The Problem With Limited Release Pedals Is Probably You

Some thoughts on the recent pedal craze that was punctuated by the Chase Bliss/ZVEX Bliss Factory ordeal.

Credit: Reverb.com

I love guitar pedals, in fact I think pretty much anyone who plays guitar or bass probably does. Yes we may argue over how many pedals you need, or which pedal has that vintage tone, but we all love them all the same. So quite frankly, it makes sense that when two rad pedal companies work together on a custom built collaboration, people are going to want that pedal!

But what no one talks about until after the fact is how the want for exciting new pedals, especially limited releases like the Bliss Factory, soon turns to a wave of vitriol online once the pedal has sold out. I actually first started writing this after the Ayahuasca debacle, where the poor owner of Chase Bliss was roasted alive by some so called fans for only making a limited batch of these fuzz pedals. But why do builders only make a limited number of something? Is it corporate greed gone boutique to drive up prices? To drive up demand? To create a sense of elitism? Well usually it is because they either ran out of the components they need to me more. Or it is because the pedal sucks to build and they choose not to do it anymore. In fact, I’m pretty sure Joel from Chase Bliss came right out and said “yeah, I don’t really like the Ayahuasca as a pedal” (paraphrasing). Not everything is a global conspiracy these days. You know what turns these limited releases into a huge problem though, it’s probably you, the consumer.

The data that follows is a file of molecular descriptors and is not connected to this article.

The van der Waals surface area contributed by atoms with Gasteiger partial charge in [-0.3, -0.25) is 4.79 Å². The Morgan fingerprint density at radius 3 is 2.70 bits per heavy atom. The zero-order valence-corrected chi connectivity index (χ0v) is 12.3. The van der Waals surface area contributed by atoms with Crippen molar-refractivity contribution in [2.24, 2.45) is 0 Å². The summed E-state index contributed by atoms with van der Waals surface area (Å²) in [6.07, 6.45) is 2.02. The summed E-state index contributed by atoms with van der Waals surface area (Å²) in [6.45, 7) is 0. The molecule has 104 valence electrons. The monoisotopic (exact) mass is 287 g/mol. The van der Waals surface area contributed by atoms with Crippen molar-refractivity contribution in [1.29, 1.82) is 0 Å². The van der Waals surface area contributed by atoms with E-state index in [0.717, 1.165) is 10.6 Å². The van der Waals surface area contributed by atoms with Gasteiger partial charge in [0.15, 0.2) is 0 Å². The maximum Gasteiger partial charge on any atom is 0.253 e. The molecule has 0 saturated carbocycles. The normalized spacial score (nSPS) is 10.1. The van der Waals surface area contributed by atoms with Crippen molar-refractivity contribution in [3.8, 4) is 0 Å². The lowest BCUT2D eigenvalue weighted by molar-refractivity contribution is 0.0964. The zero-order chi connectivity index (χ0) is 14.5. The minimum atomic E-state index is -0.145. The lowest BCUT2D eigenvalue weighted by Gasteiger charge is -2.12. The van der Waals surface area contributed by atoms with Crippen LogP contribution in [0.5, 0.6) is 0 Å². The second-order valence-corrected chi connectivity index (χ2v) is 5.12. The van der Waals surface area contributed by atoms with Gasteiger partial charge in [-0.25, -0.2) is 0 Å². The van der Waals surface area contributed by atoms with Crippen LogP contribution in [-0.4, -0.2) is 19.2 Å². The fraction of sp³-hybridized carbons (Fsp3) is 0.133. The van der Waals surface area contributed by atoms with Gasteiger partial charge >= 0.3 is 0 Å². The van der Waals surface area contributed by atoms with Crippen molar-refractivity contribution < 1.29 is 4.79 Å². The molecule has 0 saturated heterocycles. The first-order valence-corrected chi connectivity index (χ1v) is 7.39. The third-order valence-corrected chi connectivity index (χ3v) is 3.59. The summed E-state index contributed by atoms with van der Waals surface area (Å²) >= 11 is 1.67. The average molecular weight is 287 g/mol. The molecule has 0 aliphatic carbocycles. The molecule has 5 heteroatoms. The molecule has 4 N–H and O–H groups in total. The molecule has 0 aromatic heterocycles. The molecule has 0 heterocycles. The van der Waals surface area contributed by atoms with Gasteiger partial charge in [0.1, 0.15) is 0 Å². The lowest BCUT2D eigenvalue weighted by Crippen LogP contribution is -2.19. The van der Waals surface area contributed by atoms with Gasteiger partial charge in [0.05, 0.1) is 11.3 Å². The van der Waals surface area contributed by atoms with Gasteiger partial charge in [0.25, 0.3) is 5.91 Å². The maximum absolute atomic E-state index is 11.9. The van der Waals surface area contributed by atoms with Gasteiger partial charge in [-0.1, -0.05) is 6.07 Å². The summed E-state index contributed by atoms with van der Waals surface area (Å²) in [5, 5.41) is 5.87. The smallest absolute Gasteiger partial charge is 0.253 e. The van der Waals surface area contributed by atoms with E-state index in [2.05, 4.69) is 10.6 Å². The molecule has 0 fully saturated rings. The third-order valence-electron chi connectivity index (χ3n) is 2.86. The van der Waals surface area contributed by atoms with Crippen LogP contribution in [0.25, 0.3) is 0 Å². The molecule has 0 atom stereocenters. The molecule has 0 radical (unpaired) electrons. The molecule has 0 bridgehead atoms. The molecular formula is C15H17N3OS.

Are These Pedals Under Priced?

This is a question that gets thrown around forums, YouTube comment sections, and the like anytime a pedal is listed at $400 by the manufacturer and then is bought up by re-sellers who will list it for $1000 on Reverb.com the next day. Sure, in some senses the pedal may be under priced. You could make the argument that if someone is willing to pay $1000 for a Chase Bliss/ZVEX Bliss Factory than it is indeed worth $1000.

But what is in it for those two companies if they only charge $400 for it? When it is re-sold online for a grand, they don’t see a cent of that sale. It doesn’t do anything aside from (maybe) give them the marketing boost of saying hey, our pedals are really great. So great in fact, people will pay anything for them. But is that worth missing out on the $600 in sales? Hell no it isn’t. And look at how it backfires so to speak, if that was their goal (it wasn’t)! People are now sending searing emails saying it is the pedal makers’ fault for making a limited release and that they should have known better that this would happen. They priced it at whatever they thought it was worth, and whatever made sense for their businesses, and then we all inflated the price ourselves.

Re-sellers Only Re-sell Because You’re Buying

Let’s be very clear about one thing. People only buy these pedals with the intention of re-selling them for more money, because they know people will pay anything for the pedal. They are fully aware that despite all the flack they may get online, if they list the $400 Bliss Factory, they will get $1000 from someone. And that same person who spent $1000 may even be running to their computer to post on thegearpage.com about how it is such a shame they had to spend $1000 just to get the pedal they so wanted.